Out Of Print (2014, dir. Julia Marchese)

A documentary about revival cinema (and the need for there to be 35mm prints of movies), focusing on the New Beverly cinema in Los Angeles. A straightforward but charming little film about cinema, the communal experience of watching together, and about movie-going. Recommended.

Here’s the trailer.

Marooned [AKA Space Travelers] (1969, dir. John Sturges)

A US space vehicle suffers a failure prior to re-entry: NASA works on solving the problem. Stolid SF drama trying to present a realistic version of an Apollo-ish space race-era disaster possibility. Slow and serious, and not especially dramatic as a consequence.

Here’s the trailer.

Star Trek Into Darkness (2013, dir. JJ Abrams)

Attacks on Starfleet propel Kirk and crew into a manhunt in Klingon territory. Second of the alt-timeline reboot film series works fine as a pacy SF adventure with plenty of comedy to counterpoint the action, though struggles – as before – with its villainy and a need to over-reference its predecessors. A third movie followed.

Here’s the trailer.

Man of Tai Chi (2013, dir. Keanu Reeves)

A Tai Chi student is lured into an underground fighting circuit. And a very solid martial arts actioner this is too. As old-school as you like, with plenty of well-choreographed fighting and wirework, and a sense of respect for both the subgenre and the traditions it relates to.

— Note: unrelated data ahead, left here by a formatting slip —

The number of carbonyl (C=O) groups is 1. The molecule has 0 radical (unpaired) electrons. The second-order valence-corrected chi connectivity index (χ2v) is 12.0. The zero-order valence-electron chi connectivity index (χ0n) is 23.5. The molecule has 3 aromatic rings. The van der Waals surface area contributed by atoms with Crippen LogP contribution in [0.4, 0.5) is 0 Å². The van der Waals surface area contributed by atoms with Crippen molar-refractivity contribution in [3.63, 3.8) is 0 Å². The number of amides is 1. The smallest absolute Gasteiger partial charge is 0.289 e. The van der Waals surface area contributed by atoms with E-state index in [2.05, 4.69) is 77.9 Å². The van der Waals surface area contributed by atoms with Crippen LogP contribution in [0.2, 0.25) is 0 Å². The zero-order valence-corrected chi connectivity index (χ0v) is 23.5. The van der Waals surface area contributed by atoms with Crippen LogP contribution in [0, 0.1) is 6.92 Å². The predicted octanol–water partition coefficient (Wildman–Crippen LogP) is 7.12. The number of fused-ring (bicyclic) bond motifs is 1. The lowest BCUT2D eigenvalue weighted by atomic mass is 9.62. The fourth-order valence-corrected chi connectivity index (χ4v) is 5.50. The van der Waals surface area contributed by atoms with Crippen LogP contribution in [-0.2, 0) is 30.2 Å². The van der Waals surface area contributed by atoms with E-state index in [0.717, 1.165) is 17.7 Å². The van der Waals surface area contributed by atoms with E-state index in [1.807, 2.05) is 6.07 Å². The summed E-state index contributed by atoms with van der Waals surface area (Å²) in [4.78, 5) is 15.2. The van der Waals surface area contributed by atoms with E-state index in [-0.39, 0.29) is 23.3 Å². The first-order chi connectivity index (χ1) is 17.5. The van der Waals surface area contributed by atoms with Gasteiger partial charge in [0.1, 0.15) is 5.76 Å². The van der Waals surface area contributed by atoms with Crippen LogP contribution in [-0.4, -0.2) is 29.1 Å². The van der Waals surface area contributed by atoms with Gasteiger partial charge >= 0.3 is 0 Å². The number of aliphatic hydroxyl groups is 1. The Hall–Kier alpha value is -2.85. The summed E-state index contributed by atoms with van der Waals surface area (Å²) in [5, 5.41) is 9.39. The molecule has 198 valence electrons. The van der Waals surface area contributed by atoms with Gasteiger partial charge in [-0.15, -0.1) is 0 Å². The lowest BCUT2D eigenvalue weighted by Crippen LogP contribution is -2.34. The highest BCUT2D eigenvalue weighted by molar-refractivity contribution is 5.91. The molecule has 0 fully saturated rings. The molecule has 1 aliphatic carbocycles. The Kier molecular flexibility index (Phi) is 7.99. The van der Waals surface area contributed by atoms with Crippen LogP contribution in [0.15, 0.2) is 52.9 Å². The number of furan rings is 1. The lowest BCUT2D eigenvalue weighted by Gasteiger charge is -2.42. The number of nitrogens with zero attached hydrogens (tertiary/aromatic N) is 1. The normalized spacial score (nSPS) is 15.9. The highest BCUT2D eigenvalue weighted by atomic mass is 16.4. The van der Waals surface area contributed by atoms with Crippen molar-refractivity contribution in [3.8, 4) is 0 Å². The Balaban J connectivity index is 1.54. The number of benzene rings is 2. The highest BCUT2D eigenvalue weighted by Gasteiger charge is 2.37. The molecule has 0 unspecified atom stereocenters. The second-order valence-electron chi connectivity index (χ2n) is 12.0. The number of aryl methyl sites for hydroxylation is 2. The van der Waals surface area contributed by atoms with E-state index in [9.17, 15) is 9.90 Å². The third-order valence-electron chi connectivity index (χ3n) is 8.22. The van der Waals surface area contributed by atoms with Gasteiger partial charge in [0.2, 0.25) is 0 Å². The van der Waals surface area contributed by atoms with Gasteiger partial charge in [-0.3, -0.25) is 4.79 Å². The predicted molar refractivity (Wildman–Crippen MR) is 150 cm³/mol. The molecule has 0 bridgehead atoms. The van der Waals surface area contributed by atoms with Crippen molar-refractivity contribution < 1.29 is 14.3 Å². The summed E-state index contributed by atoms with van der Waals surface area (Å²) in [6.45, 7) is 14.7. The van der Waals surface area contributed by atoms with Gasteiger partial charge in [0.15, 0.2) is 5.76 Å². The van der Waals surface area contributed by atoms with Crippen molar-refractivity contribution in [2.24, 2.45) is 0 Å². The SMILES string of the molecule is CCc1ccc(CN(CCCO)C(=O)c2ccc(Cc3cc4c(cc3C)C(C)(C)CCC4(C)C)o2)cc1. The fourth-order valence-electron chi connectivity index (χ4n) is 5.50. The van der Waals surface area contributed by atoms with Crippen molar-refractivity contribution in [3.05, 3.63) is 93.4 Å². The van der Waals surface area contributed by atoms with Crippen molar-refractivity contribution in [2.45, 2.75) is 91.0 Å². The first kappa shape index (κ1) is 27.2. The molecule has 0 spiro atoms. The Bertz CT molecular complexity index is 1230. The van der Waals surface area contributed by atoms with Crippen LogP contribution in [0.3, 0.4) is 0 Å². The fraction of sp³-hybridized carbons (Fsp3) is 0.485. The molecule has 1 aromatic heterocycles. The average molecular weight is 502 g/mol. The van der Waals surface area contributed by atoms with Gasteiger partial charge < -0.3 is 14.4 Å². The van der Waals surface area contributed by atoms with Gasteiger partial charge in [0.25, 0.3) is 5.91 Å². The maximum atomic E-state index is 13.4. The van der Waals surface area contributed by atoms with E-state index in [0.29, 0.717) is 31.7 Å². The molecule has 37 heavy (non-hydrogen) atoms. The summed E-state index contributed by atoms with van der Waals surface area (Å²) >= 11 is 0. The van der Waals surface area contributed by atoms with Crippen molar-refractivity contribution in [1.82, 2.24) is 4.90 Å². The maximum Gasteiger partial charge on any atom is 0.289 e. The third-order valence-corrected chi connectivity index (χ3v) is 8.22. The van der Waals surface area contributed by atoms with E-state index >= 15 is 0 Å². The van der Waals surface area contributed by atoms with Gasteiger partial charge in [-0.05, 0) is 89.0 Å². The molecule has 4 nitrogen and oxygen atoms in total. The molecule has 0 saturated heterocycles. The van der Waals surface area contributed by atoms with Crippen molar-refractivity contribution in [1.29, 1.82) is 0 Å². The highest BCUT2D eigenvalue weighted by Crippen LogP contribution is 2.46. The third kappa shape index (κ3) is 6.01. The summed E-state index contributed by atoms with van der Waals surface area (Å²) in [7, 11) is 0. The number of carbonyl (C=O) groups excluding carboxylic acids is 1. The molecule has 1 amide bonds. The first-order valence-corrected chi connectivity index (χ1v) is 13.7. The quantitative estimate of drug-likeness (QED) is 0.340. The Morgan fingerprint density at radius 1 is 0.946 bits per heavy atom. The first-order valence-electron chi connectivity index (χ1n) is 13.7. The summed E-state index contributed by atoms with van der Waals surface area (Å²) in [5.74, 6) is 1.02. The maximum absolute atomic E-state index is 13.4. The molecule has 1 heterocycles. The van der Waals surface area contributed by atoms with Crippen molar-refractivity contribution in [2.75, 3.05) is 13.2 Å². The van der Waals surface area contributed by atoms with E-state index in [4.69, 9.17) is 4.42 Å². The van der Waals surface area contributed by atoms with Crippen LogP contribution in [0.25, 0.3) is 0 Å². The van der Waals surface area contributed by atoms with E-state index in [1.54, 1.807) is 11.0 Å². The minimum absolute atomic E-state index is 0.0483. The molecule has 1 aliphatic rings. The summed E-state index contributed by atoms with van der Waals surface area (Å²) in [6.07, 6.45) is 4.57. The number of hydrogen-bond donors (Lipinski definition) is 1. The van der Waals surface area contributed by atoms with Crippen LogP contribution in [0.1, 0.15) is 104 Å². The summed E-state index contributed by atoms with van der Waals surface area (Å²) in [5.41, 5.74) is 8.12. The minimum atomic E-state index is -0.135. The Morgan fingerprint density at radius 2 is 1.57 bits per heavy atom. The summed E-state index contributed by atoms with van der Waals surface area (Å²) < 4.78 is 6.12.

Here’s the trailer.

Night at the Museum: Battle of the Smithsonian [AKA Night at the Museum 2] (2009, dir. Shawn Levy)

Larry and friends fight a reanimated pharaoh intent on conquering the world. Second and best of the family adventure flicks, not being saddled with set-up, and having confidence to play with its premise in fun and inventive ways. Highlights include Amy Adams and Hank Azaria, both revelling in their roles.

Here’s the trailer.

The Towering Inferno (1974, dir. John Guillermin)

A new San Francisco skyscraper catches fire on opening: a firefighter and the building’s architect work together. About the best of the 70s cycle of disaster movies: Inferno is star-packed, properly spectacular and hubris-tastic – if slightly po-faced – showcasing fun practical effects and stunt work.

Here’s the trailer.

Countdown (1968, dir. Robert Altman)

With the Soviets poised to reach the moon first, the US scrambles to respond by sending a Gemini astronaut into space. Talky and somewhat passive Cold War-era basic training/mission flick enlivened by NASA access, and by getting earlier to material explored by later, better films. No classic, despite interesting credits.

Here’s the trailer.

Army of the Dead (2021, dir. Zack Snyder)

A crew is assembled to pull a vault heist against the clock in a zombie-infested Las Vegas. High-concept, messy, bloated and undisciplined action-horror. There’s a tight 95 minute flick in the material: while this is undemanding genre fun while it’s on, it’s second-hand stuff all the way.

Here’s the trailer.

Super Dark Times (2017, dir. Kevin Phillips)

A teenager is involved in the death of a peer: his life begins to unravel. Lo-fi 90-set indie psychological horror. Stronger on teenage loneliness and on lower-middle class lives than on storytelling: its inexorable pace works, but artier elements come across as pretentious rather than intriguing. Worth your attention, nevertheless.

Here’s the trailer

Late Phases [AKA Night of the Wolf] (2014, dir. Adrián García Bogliano)

A blind Vietnam veteran believes his new retirement community is a werewolf hunting ground. Quirky, ambitious werewolf pic with a fondness for 80s-style practical effects. Better in moments than in its overall storytelling, but there’s some fine stuff here, and a great cast of character actors led by Nick Damici.

Here’s the trailer.